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Fluorometric Analytical Methods

Published on Aug 15, 2016


Fluorometry has been firmly established as method for the sensitive, specific and economic detection of trace quantities of substances. Generally, a fluorometric method has the potential of being 10—100 fold more sensitive than a colorimetric procedure, since dyes have a molar absorptivity of i05.' By coupling a fluorometric read-out with a catalytic or a non-stoichiometric chemical process even greater enhanced sensitivity may be achieved.

The greatly improved fluorometric instrumentation becoming commercially available for automated analyses has further contributed to the increasing utility of fluorometry in such diverse applications as environmental pollution, clinical chemistry, biology and metallurgy. Criteria for the choice of a set of reaction conditions for use in fluorometry include: rapid rates, fluorescent product stability, lack of internal quenching, and a highly fluorescent product

The utilization of enzymes in assay procedures is predicated on the availablity of enzymes of known characteristics with respect to substrate association constants (Km), inhibition constants (K1), pH-activity relationships, etc. Commercially available enzymes are limited. However, microorganisms offer an untapped enzyme source. By a process of enzyme induction in adaptable microorganisms, the required enzymes may be obtained. The inducible microorganisms are propagated obligatorily in a synthetic growth medium containing the inducing substate as a sole source of carbon or nitrogen. The surviving cells are harvested and propagated further. The cells are processed to isolate the enzymes responsible for the metabolism of the inducing substrate. A variety of enzymes are thus obtained, including esterases, dehydrogenases, oxygenases—specific for the inducing substrate.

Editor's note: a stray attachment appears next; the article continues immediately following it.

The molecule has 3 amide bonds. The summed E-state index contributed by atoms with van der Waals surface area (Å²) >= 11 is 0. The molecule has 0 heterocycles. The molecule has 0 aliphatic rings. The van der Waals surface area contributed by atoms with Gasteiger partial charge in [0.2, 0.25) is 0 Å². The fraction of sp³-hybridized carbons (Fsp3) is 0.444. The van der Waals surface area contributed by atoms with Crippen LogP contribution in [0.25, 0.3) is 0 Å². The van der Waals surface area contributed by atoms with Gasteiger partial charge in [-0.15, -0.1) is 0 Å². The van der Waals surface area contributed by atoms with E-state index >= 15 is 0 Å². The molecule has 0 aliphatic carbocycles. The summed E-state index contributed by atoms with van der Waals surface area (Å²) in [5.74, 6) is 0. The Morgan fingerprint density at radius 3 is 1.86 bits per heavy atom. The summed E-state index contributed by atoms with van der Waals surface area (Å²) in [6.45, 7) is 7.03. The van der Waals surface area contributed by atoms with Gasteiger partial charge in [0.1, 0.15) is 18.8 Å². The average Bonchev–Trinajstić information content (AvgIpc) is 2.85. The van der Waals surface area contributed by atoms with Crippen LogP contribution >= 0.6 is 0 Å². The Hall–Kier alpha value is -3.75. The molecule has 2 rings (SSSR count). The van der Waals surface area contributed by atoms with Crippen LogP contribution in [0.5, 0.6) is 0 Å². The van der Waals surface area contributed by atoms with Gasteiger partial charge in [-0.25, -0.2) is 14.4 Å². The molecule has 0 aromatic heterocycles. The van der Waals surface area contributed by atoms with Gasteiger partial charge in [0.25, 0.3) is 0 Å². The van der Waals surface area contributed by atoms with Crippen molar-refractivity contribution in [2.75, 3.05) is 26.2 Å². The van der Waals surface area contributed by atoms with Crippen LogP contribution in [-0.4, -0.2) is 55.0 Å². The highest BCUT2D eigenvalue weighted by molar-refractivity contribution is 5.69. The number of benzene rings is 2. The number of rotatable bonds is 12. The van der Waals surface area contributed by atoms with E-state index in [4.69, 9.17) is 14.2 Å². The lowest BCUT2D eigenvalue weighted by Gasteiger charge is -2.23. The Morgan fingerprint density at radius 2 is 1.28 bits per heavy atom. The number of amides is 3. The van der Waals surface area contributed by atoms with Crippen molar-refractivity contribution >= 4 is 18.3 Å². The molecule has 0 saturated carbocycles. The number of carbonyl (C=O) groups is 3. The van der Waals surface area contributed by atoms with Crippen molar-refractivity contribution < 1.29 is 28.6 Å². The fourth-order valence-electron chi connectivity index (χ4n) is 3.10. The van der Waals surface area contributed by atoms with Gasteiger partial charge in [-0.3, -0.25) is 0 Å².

With this background, a fluorometric enzyme assay was devised for atropine, a compound of considerable medicinal interest. II isatoic anhydrida Pseudomonas putida, indigenously growing about Atropa belladonna rhizomes were isolated and propagated in synthetic media containing atropine or tropic acid as the sole carbon source. The induced enzymes in the surviving organisms were isolated and found to display a potent atropinase (an esterase that splits atropine to tropic acid and tropine), tropic acid dehydrogenase (an enzyme that dehydrogenates tropic acid in the presence of DPN to yield phenylmalonic and phenylacetic acids) and uncharacterized oxygenases. By coupling the atropinase and tropic acid dehydrogenase, atropine, and tropic acid could be determined spectrofluorometrically by the following sequence

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